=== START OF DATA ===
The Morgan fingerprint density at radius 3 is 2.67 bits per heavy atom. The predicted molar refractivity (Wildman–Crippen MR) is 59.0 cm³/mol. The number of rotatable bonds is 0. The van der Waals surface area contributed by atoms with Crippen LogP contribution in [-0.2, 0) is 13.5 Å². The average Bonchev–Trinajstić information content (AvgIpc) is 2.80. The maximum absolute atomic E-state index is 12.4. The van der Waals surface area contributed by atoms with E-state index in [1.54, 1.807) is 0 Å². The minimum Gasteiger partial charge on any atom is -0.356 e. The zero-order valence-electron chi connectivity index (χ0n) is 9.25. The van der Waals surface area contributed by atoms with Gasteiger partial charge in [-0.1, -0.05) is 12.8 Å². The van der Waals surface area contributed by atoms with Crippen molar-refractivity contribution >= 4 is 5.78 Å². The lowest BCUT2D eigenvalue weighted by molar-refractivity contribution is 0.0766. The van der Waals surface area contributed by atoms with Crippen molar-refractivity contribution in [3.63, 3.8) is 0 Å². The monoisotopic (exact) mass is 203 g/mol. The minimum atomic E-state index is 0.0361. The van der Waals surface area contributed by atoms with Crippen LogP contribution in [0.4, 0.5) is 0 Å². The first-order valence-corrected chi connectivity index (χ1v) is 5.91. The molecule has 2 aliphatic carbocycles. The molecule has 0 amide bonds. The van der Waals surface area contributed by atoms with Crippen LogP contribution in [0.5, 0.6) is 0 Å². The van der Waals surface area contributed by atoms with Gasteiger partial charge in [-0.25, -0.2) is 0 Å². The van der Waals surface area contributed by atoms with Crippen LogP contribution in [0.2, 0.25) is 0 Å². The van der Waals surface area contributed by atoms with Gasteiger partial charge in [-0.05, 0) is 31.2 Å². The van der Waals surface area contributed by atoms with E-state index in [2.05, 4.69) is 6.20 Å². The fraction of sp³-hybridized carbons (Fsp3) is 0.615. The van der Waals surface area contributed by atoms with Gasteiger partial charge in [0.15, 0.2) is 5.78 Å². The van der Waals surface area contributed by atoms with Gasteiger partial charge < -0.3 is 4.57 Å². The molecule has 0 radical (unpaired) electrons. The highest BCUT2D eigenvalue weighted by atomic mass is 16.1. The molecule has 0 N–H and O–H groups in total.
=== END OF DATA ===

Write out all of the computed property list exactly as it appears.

The Morgan fingerprint density at radius 3 is 2.67 bits per heavy atom. The predicted molar refractivity (Wildman–Crippen MR) is 59.0 cm³/mol. The number of rotatable bonds is 0. The van der Waals surface area contributed by atoms with Crippen LogP contribution in [-0.2, 0) is 13.5 Å². The average Bonchev–Trinajstić information content (AvgIpc) is 2.80. The maximum absolute atomic E-state index is 12.4. The van der Waals surface area contributed by atoms with E-state index in [1.54, 1.807) is 0 Å². The minimum Gasteiger partial charge on any atom is -0.356 e. The zero-order valence-electron chi connectivity index (χ0n) is 9.25. The van der Waals surface area contributed by atoms with Gasteiger partial charge in [-0.1, -0.05) is 12.8 Å². The van der Waals surface area contributed by atoms with Crippen molar-refractivity contribution >= 4 is 5.78 Å². The lowest BCUT2D eigenvalue weighted by molar-refractivity contribution is 0.0766. The van der Waals surface area contributed by atoms with Crippen molar-refractivity contribution in [3.63, 3.8) is 0 Å². The monoisotopic (exact) mass is 203 g/mol. The minimum atomic E-state index is 0.0361. The van der Waals surface area contributed by atoms with Crippen LogP contribution in [0.4, 0.5) is 0 Å². The first-order valence-corrected chi connectivity index (χ1v) is 5.91. The molecule has 2 aliphatic carbocycles. The molecule has 0 amide bonds. The van der Waals surface area contributed by atoms with Crippen LogP contribution in [0.5, 0.6) is 0 Å². The van der Waals surface area contributed by atoms with Gasteiger partial charge in [-0.25, -0.2) is 0 Å². The van der Waals surface area contributed by atoms with Crippen LogP contribution in [0.2, 0.25) is 0 Å². The van der Waals surface area contributed by atoms with Gasteiger partial charge in [-0.05, 0) is 31.2 Å². The van der Waals surface area contributed by atoms with E-state index in [2.05, 4.69) is 6.20 Å². The fraction of sp³-hybridized carbons (Fsp3) is 0.615. The van der Waals surface area contributed by atoms with Gasteiger partial charge in [0.15, 0.2) is 5.78 Å². The van der Waals surface area contributed by atoms with Gasteiger partial charge < -0.3 is 4.57 Å². The molecule has 0 radical (unpaired) electrons. The highest BCUT2D eigenvalue weighted by atomic mass is 16.1. The molecule has 0 N–H and O–H groups in total.